Right midfield - Johan Cruyff

Madrid fans of a certain age say Kopa, the full name Raymond Kopaszewski, was intelligence personified, winning three European Cups in just four years at Real Madrid in the fifties. It's tempting to take their word for it and pick the Ballon d'Or winner from 1958. Or to go with Xavi, who never won the Golden Ball but in 17 seasons won 25 trophies and almost never gave the ball away. But how can Johan Cruyff be left out of this team? Mr. Total Football could play anywhere in this XI.


Center midfield – Zinedine Zidane

The great man had the poise of a ballerina and the hard edges of a prizefighter. He could have played in any position. He operated for much of Madrid’s career-wide left in a 4-4-2 formation. But he was still good enough to do everything the manager had asked of him in that position and still end up in the No 10 position whenever he fancied it.


Left midfield - Alfredo Di Stefano

Di Stefano, just like Cruyff and Zidane could have been picked in almost any position. Those who watched the black and white era, Messi, in live Technicolor say he was capable of winning the ball at one end of the pitch and carrying to the other end with the right mix of dribbling and passing before dispatching past the opposition keeper. He gets in ahead of Michael Laudrup who glided through games for both Real Madrid and Barcelona.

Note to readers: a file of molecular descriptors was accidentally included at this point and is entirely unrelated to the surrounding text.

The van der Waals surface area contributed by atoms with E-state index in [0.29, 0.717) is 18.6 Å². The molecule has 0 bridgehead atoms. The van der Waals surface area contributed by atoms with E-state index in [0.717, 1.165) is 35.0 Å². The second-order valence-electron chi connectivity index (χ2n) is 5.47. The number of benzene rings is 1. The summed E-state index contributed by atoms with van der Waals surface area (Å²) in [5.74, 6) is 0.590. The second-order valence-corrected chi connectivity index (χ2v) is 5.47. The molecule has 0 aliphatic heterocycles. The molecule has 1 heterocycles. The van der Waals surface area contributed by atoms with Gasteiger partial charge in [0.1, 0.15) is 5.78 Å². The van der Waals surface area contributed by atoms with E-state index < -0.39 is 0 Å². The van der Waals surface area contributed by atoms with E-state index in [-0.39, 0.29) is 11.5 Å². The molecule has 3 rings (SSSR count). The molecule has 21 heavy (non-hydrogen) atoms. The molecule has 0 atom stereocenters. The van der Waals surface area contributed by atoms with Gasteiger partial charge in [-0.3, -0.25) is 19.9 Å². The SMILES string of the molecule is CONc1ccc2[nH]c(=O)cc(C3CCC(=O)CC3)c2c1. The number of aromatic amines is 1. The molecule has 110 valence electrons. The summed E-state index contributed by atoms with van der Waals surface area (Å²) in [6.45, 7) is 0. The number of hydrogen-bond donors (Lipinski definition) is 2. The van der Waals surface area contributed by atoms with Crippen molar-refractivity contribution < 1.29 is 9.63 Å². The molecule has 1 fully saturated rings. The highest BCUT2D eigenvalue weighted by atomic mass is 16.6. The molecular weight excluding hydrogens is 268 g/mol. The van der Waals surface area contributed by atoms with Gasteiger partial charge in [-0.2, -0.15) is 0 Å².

Right forward – Lionel Messi

Lionel Messi can play wherever he wants to but let's have him at least starting on the right of the front three. Rivaldo would also have been an option here. A bicycle kick from the edge of the area in the last minute of the season to qualify Barcelona for the Champions League as he did against Valencia in 2001 is one of the few things Messi hasn't yet done. Ferenc Puskas was another under consideration. But they both miss out as history's finest takes his place.



Striker – Ronaldo

The standard is so high here that the likes of Raul, Romario, Samuel Eto'o, and Hugo Sanchez don't even come close. Ronaldo in his 1996 form would strike fear into any rival defense. To paraphrase Sir Bobby – with both Ronaldos in the team we might need two balls.


Left forward - Cristiano Ronaldo

Another very tough decision: Cristiano Ronaldo or Ronaldinho? This is fantasy football and Ronaldinho was the ultimate fantasy footballer. But who doesn't want to see how Ronaldo would fare in this team. Ronaldinho would have to come on for him in the last half hour. No one would leave early if that happened every week. Ronaldo deserves his place.




Andoni Zubizarreta – Won two leagues with Athletic Bilbao before being part of Barcelona's first European Cup success

Andres Iniesta – Played in the rain without getting wet.

Ferenc Puskas - Scored 242 goals in 262 games for Real Madrid despite being 31 when he joined.

Ronaldinho - Impossible to leave out completely.

Ronald Koeman – Another who could come on in more than one position and be world-class

Diego Maradona – Never shone in Spain the way he did for Napoli and for his country but he can cut the oranges after juggling each one right foot, left foot, both knees, both shoulders, head.

Rivaldo – Fondly remembered by Deportivo fans as well as Barça ones. No one is better for a late match-winning, season-saving bicycle kick.

Manager: Pep Guardiola

The trophies speak for themselves: three La Liga titles, two Champions Leagues, two FIFA Club World Cups, and all in just four years in charge. But his side also produced a brand of football that went beyond just silverware.